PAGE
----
Pascal’s Wager

“What if you’re wrong?” is probably the most common questions I’m asked when someone finds out that I’m atheist.  It’s the modern form of a very old argument originated by Blaise Pascal, a Frenchman from the 1600’s.  His argument was this:  There are four possibilities.  If you believe in God and he exists, then you are rewarded in paradise for all of eternity.  If you believe in God and are wrong, you’ve lost nothing.  If you don’t believe in God and he exists, then you are tormented for all of eternity.  If you don’t believe and you’re right, you’ve lost nothing.  Clearly, the only choice is to believe, right or wrong.

At first glance, this may seem like it makes sense.  All you have to do is believe and you’re guaranteed an eternity in paradise.  Who wouldn’t want that?  Well, it’s not that simple.  There are a few problems with Pascal’s Wager.  First is that it doesn’t take into account that there is more than one possible god. Which one do you believe in? Maybe the god that exists is one that would rather you not believe than believe in some other god. If you believe in Allah and Yahweh exists, then you’ll be eternally tormented. Belief alone isn’t enough to ensure a favorable outcome. There could even be a god, like Loki for example, that rewards people for not believing in him.  In that case, not believing would yield the greatest reward and belief would result in eternal torment.  That’s the exact opposite of what Pascal said would happen.  Just betting on a random deity isn’t a good bet.

A second problem is that there is no reason to believe that a god would reward based entirely on belief.  What is so great about belief that would be worth eternal salvation or torment?  If I were deciding someone’s eternal fate, it would be based on the person’s character.  Were they a good person?  Did they treat other people favorably?  Did they have love in their life?  Did they make an impact on someone else’s life?  Do other people remember them favorably?  Did they live a life that they would be proud of?  Those are the kind of things that might matter to me.  The one question that I wouldn’t consider would be if they believed that I existed or not.   Belief just doesn’t matter.  Wouldn’t a god be at least as good as me?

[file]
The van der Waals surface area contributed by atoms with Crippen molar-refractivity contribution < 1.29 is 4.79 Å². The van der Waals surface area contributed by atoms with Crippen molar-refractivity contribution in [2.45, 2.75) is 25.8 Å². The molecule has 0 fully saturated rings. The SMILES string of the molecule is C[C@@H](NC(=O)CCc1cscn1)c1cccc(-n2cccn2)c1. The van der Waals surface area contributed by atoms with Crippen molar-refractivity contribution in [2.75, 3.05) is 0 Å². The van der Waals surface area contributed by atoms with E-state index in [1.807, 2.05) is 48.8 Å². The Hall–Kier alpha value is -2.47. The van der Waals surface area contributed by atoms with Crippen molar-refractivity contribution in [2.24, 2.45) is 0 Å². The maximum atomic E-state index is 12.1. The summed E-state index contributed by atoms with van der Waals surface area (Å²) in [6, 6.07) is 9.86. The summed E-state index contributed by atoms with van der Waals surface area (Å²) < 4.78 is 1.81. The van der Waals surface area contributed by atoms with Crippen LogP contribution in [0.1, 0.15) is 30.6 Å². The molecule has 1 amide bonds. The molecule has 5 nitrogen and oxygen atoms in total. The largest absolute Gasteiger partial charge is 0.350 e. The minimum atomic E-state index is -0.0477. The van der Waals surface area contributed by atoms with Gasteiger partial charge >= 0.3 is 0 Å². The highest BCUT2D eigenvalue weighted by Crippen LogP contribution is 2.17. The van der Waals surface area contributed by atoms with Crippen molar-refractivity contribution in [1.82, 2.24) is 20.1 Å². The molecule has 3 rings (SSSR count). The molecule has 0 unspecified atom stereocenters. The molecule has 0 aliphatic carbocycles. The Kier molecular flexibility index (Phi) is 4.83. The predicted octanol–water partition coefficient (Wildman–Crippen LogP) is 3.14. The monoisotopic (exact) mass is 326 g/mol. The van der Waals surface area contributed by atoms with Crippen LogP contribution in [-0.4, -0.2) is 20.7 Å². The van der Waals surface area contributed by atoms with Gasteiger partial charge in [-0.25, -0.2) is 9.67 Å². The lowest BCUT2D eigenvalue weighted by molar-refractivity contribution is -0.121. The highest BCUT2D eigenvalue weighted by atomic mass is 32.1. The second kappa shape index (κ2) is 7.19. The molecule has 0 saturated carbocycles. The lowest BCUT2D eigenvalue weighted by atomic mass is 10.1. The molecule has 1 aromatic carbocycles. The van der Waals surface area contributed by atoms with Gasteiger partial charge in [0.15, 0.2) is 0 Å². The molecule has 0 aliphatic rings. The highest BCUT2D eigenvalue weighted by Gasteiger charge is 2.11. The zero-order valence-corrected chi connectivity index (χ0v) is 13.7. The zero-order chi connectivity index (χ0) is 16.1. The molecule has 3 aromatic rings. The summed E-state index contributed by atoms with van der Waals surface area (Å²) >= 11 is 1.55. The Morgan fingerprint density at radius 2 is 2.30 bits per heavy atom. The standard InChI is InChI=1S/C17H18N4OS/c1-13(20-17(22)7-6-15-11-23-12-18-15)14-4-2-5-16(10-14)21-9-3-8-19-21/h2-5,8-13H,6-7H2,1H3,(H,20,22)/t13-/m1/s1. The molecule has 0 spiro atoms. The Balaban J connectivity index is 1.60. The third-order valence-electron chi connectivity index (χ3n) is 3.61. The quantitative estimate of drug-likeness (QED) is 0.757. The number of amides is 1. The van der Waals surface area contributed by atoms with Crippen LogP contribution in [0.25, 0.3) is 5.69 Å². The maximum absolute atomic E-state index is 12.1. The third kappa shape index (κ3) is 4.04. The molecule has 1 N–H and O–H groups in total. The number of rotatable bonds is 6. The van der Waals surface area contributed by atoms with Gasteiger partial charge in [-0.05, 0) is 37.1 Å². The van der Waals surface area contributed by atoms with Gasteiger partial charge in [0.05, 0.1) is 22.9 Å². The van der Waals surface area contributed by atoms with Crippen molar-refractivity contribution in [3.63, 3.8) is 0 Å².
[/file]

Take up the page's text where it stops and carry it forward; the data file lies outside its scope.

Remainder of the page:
Third, if you say that you believe just because you find it statistically in your favor, wouldn’t a god see through the ruse?  This is a god we’re talking about.  The creator of the universe, and of you.  Any god would know that you’re just playing the statistics and going for the safe bet.  You can’t fool a god.

Fourth, the existence of a god does not mean that humans have an afterlife.  It is entirely possible that there is a god, but death is the end for us.  There is no reason to think that we somehow outlive our own deaths just because there is a god.  What we do have evidence for, is that we don’t survive our deaths.  Everything we know about consciousness indicates that it is a product of our brains.  When our brains die, so do we.

Fifth, if we do survive our deaths, and a god exists, how do we know that it actually knows about us, or cares about what we do, or has the power to determine our futures?  It’s possible that a god exists but doesn’t even know about us.  We could be an unintended side-effect of this god’s real children, black holes.  We could die and meet god, only to find out that we are actually just food for his favorite creation, the Vorsplat living on planet Farsnicket.   We could die and meet a god that’s just as surprised to see us as we are to see him.

Sixth, belief is not a choice.  One can’t simply decide to believe that a god exists.  A belief is something that you are convinced of.  You can want to believe that you can fly, but standing at the edge of a cliff will show very quickly that you don’t actually believe you can fly.  Belief simply isn’t a choice.

When people use Pascal’s Wager in normal conversation, it isn’t used so formally.  It takes a form more like, “What if you’re wrong?” or “Aren’t you afraid of Hell?”.  My response to those questions is always a quick one.  “Aren’t you afraid of Hell?”  Nope.  Are you afraid of the Hells of every other religion that you don’t believe in?  “What if you’re wrong?”  If I’m wrong, at least one god exists, maybe more.  Does that god(s) know that I exist?  Does it/they care?  Does it/they have any power over me?  Does it/they care what I’ve done with my life?  Does it/they have cookies?

Dedicated to Skepticism and Critical Thinking